In compliance with further instructions from Lieutenant Miller, I sent Lieutenant-Colonel Hammell, Sixty-sixth New York Volunteers, to a point on the road where he could witness the engagement, directing him to notify me the moment our forces fell back and left the breastworks. A few minutes after, Lieutenant-Colonel Hammell informed me that our troops had left the breastworks and were falling back. I now gave the order for the right to commence falling back, and at the same time directed major Nelson, Sixty-sixth New York Volunteers, to see that the movement was promptly and properly followed up by the left of his regiment, and also to notify the detachment of the One hundred and forty-fifth Pennsylvania Volunteers, next adjoining, on his left, that the movement was about to be commenced, and to fall back at the same time. Major Nelson did this, and, as the Sixty-sixth moved across the road, the line commanded by Colonel Bostwick, including the Twenty-seventh Connecticut Volunteers, a few men of the Sixty-fourth new York Volunteers, still on the line, and the detachment of the One hundred and forty-fifth Pennsylvania, moved out of the entrenchments to the rear, according to my instructions. As the pickets commenced retiring through the woods, a terrific fire of shrapnel was poured in upon our flank from the direction of the Chancellor hoise, and continued during the whole time they were retiring, and until they reached the breastworks in front of the white house. It was very destructive to our men, who fell in every direction. It caused considerable confusion along the whole line. many of the men, in order to avoid the shelling, moved off in a direction opposite to that from which it proceeded, and directly toward the enemy's line. I used every effort to keep the line moving on in the right direction, and finally succeeded in bringing it in at the breastworks in front and on the left of the white house.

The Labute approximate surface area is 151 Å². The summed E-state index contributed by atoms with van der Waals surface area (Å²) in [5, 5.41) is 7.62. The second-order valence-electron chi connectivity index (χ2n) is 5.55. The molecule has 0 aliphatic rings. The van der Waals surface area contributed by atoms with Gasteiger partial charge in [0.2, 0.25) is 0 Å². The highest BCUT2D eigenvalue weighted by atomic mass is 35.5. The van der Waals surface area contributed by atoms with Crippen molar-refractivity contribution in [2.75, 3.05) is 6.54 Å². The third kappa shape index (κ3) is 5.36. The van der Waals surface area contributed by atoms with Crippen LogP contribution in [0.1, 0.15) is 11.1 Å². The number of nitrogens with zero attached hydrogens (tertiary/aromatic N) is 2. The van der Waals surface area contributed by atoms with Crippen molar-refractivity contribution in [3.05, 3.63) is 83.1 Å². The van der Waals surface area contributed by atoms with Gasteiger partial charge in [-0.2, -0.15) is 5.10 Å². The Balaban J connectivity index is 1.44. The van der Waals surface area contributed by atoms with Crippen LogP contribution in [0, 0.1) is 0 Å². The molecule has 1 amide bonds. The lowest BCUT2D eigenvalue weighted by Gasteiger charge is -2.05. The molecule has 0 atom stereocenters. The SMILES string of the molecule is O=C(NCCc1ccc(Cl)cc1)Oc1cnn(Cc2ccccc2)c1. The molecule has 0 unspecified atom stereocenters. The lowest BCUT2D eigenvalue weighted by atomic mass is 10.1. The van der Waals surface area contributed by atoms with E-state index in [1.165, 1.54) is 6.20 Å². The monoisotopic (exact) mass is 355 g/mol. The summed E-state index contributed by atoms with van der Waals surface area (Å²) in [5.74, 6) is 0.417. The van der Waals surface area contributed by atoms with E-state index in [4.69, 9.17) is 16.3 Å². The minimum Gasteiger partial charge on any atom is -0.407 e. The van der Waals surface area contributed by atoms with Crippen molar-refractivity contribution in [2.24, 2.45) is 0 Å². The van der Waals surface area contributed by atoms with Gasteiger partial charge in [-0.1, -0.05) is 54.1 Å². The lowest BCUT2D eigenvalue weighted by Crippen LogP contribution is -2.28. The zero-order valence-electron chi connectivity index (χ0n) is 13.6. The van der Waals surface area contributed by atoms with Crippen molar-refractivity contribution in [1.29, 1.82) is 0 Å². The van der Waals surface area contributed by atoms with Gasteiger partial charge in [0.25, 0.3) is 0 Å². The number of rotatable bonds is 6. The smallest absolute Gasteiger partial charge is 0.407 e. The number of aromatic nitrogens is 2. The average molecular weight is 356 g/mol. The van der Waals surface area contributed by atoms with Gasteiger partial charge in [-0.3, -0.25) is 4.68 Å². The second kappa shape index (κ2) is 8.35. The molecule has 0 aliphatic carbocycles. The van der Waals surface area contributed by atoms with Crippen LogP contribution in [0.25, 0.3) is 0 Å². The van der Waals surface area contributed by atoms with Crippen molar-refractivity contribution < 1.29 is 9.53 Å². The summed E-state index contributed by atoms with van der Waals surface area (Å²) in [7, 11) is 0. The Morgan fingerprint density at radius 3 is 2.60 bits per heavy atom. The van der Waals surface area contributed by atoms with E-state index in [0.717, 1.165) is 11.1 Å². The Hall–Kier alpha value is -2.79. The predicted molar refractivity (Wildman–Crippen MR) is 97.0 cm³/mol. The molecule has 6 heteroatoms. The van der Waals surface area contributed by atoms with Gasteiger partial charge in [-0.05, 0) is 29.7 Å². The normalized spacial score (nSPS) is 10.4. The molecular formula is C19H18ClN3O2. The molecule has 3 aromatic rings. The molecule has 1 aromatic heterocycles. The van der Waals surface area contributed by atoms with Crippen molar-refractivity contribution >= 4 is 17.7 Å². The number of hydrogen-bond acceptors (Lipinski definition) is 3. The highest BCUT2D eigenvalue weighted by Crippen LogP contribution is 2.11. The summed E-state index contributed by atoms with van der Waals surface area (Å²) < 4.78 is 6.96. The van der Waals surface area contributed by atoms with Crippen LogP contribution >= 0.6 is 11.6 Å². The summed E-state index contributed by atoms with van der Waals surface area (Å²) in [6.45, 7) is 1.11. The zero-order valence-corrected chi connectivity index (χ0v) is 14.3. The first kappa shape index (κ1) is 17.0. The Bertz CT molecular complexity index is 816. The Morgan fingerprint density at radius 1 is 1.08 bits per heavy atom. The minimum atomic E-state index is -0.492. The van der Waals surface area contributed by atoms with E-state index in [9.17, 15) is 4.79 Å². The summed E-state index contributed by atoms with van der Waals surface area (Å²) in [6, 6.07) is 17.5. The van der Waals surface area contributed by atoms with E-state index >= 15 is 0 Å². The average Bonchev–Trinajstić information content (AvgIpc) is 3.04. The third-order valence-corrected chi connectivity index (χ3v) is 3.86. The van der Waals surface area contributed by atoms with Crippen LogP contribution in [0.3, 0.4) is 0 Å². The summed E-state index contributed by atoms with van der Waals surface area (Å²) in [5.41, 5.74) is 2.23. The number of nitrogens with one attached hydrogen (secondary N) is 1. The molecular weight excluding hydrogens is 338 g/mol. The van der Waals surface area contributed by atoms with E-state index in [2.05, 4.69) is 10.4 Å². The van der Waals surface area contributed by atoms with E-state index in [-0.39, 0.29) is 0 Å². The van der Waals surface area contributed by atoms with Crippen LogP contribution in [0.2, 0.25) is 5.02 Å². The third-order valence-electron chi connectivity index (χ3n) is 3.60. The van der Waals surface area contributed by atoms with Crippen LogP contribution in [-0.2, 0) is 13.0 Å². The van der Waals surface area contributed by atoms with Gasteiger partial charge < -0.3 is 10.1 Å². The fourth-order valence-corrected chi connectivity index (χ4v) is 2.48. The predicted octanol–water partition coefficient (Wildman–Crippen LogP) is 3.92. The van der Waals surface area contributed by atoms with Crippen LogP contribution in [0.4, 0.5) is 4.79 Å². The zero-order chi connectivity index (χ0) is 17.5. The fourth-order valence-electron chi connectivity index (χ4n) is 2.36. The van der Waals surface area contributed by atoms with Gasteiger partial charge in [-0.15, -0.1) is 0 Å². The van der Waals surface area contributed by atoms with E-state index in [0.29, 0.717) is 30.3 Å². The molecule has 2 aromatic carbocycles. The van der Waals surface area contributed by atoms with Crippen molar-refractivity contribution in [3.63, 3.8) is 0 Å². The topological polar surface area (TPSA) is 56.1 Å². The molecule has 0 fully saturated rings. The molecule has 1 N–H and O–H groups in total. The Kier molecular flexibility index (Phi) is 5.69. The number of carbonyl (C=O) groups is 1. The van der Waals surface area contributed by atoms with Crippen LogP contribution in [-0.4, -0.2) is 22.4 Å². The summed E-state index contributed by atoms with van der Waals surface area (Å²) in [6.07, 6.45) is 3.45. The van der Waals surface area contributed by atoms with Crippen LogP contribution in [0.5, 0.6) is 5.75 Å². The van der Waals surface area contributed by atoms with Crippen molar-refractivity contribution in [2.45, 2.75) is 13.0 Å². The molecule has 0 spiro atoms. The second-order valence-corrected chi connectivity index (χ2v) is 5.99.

The following wee the regiments and detachments posted on the picket line under my command: Two companies of the One hundred and fortieth Pennsylvania Volunteers, the Sixty-sixth New York Volunteers, three companies of the One hundred and forty-fifth Pennsylvania Volunteers, the Sixty-fourth New York Volunteers, the Twenty-seventh Connecticut Volunteers, six companies of the One hundred and forty-eighth Pennsylvania Volunteers, and a detachment of the Sixty-first new York Volunteers, all of which came in at the breastworks except a large portion of the Twenty-seventh Connecticut Volunteers and a part of the detachment of the One hundred and forty-fifth Pennsylvania Volunteers, who were driven into the enemy's lines by the shelling while retiring through the woods.
ORLANDO H. MORRIS,
Colonel Sixty-sixth Regiment New York Volunteers.
Lieutenant J. M. FAVILLE,
A. D. C. and A. A. A. G., 3rd Brigadier, 1st Div., 2nd Army Corps.
Numbers 77. Report of Colonel John R. Brooke, Fifty-third Pennsylvania Infantry, commanding Fourth Brigade.
CAMP NEAR FALMOUTH, VA., May 7, 1863.
SIR: I have the honor to make the following report of the operations of my brigade during the recent movements:
On the evening of April 30, we crossed the Rappahannock at the head